In 2013, I began work on – what was later titled – Perimetri Perduti. The project’s title translates as ‘perimeters lost’, and explored the history of Florence’s 1966 flood. Those artworks illustrated the changed shape and lost boundaries of the flooded city. Florentines described to me a feeling of betrayal, that their beloved river Arno could have turned so. By way of painting, writing and the eventual production of a book, the project drew contrasts with contemporary examples of environmental extremes, whilst also discussing the lost sense of place the city’s residents experienced.
The artwork itself was – as in all my projects – self funded. Painting sales go straight back into the studio, and in this manner I progress. But in order to elevate that project, the book and eventual book-launch exhibitions were funded by generous sponsors – who had followed developments – backing by way of donation. Their support allowed me to present the work at its very best, in prime locations and to a wide audinece: in the British Institute of Florence alongside an exhibition to mark the 50th year since the flood (2016), which opened on the same evening the floodwaters entered the city 50 years previously; and shortly after, in Florence’s twin city of Edinburgh, the book was presented in The Fruitmarket (2017).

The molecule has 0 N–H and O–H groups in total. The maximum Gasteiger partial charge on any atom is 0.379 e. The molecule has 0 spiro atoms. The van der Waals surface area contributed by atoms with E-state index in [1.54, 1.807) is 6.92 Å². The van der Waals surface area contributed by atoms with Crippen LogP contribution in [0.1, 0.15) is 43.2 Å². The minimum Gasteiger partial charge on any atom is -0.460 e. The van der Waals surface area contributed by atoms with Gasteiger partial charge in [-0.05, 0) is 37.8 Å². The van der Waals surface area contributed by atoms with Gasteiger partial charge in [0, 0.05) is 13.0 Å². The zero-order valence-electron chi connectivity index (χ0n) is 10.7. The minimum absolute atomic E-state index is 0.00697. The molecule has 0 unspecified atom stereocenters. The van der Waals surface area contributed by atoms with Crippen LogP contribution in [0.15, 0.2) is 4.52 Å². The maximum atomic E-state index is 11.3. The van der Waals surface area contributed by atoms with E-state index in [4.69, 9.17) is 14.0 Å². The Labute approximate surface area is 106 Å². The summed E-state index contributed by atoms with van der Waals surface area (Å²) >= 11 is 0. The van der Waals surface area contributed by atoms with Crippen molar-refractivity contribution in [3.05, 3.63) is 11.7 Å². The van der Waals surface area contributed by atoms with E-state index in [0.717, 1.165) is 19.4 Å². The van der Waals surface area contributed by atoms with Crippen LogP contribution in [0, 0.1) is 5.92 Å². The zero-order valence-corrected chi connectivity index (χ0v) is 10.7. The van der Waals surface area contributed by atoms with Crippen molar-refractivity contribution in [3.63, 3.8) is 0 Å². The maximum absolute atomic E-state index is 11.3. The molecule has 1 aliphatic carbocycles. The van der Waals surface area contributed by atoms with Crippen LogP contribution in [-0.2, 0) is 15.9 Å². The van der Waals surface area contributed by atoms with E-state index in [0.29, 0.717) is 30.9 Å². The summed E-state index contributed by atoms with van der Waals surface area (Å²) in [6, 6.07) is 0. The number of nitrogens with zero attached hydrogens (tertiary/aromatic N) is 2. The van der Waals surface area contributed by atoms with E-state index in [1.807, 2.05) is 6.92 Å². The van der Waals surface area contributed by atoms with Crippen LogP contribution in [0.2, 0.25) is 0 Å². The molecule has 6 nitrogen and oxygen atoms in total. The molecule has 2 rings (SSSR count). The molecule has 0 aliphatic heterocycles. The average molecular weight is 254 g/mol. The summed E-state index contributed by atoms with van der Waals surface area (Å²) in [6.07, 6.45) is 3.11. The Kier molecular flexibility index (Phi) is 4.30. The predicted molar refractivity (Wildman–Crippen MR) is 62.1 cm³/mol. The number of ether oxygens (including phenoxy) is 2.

I am once more reaching out. The success of Perimetri Perduti was thanks to the support of sponsors. The richness of that experience is still with me today. Vital connections were made and endure, and important stories shared.
Over the last year – behind the scenes – I’ve been working on a proposal for a new exhibition during the Venice Biennale of 2021. I’ve kept this under wraps for now, while the concept established and the application process progressed. I’m delighted to announce that my proposal has been confirmed, and that I will be presenting a small solo exhibition in the principal Biennale district of Castello, opening at the begining of the Biennale and running for one month.
Since 2014 I’ve been visiting Venice: having been led there by my Florence-flood project to investigate the impact of the city’s frequent episodes of Acqua Alta (high water). As time passes, and work develops, my focus has centered principally around environmental change. Given that Venice is Europe’s first clear victim of rising sea levels, this topic will be the principal under discussion.
Of late, collaboration has been a key element of my artwork. My aim is to make my work accessible – offering entry points – presenting topics that touch us all. This exhibition will be a potent example of that, and while I don’t want to give too much away right now, I can say that the project is participatory in nature.